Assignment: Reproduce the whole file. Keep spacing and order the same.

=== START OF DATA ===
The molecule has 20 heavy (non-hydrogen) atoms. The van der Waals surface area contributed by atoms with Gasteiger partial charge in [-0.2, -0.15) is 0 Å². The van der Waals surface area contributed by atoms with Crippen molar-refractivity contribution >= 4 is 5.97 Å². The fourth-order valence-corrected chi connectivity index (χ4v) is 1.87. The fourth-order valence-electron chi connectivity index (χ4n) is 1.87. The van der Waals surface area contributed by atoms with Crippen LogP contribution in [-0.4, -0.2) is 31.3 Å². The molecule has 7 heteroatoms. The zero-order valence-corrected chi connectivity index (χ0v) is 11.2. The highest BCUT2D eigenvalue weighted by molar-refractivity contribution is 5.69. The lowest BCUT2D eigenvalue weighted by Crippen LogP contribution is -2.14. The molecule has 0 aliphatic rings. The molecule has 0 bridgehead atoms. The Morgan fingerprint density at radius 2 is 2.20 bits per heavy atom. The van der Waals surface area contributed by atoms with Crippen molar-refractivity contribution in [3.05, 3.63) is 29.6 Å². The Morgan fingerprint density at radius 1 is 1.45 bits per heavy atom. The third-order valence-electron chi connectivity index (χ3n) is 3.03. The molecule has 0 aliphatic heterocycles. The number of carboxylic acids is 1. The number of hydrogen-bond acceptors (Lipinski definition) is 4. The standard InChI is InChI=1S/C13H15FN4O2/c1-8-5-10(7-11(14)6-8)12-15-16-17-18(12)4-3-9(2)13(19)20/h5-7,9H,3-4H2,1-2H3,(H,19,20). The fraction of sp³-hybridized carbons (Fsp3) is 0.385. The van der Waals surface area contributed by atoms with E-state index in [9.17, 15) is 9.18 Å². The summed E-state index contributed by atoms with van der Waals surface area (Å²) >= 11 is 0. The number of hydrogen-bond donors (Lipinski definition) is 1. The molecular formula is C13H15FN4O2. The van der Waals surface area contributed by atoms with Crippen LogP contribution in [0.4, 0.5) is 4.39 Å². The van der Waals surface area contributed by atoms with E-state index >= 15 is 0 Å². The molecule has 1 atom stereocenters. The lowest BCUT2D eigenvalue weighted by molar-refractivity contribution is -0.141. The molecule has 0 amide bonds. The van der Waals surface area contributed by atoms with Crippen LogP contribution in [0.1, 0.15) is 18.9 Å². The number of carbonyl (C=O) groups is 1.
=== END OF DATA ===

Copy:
The molecule has 20 heavy (non-hydrogen) atoms. The van der Waals surface area contributed by atoms with Gasteiger partial charge in [-0.2, -0.15) is 0 Å². The van der Waals surface area contributed by atoms with Crippen molar-refractivity contribution >= 4 is 5.97 Å². The fourth-order valence-corrected chi connectivity index (χ4v) is 1.87. The fourth-order valence-electron chi connectivity index (χ4n) is 1.87. The van der Waals surface area contributed by atoms with Crippen LogP contribution in [-0.4, -0.2) is 31.3 Å². The molecule has 7 heteroatoms. The zero-order valence-corrected chi connectivity index (χ0v) is 11.2. The highest BCUT2D eigenvalue weighted by molar-refractivity contribution is 5.69. The lowest BCUT2D eigenvalue weighted by Crippen LogP contribution is -2.14. The molecule has 0 aliphatic rings. The molecule has 0 bridgehead atoms. The Morgan fingerprint density at radius 2 is 2.20 bits per heavy atom. The van der Waals surface area contributed by atoms with Crippen molar-refractivity contribution in [3.05, 3.63) is 29.6 Å². The Morgan fingerprint density at radius 1 is 1.45 bits per heavy atom. The third-order valence-electron chi connectivity index (χ3n) is 3.03. The molecule has 0 aliphatic heterocycles. The number of carboxylic acids is 1. The number of hydrogen-bond acceptors (Lipinski definition) is 4. The standard InChI is InChI=1S/C13H15FN4O2/c1-8-5-10(7-11(14)6-8)12-15-16-17-18(12)4-3-9(2)13(19)20/h5-7,9H,3-4H2,1-2H3,(H,19,20). The fraction of sp³-hybridized carbons (Fsp3) is 0.385. The van der Waals surface area contributed by atoms with E-state index in [9.17, 15) is 9.18 Å². The summed E-state index contributed by atoms with van der Waals surface area (Å²) >= 11 is 0. The number of hydrogen-bond donors (Lipinski definition) is 1. The molecular formula is C13H15FN4O2. The van der Waals surface area contributed by atoms with Crippen LogP contribution in [0.4, 0.5) is 4.39 Å². The van der Waals surface area contributed by atoms with E-state index >= 15 is 0 Å². The molecule has 1 atom stereocenters. The lowest BCUT2D eigenvalue weighted by molar-refractivity contribution is -0.141. The molecule has 0 amide bonds. The van der Waals surface area contributed by atoms with Crippen LogP contribution in [0.1, 0.15) is 18.9 Å². The number of carbonyl (C=O) groups is 1.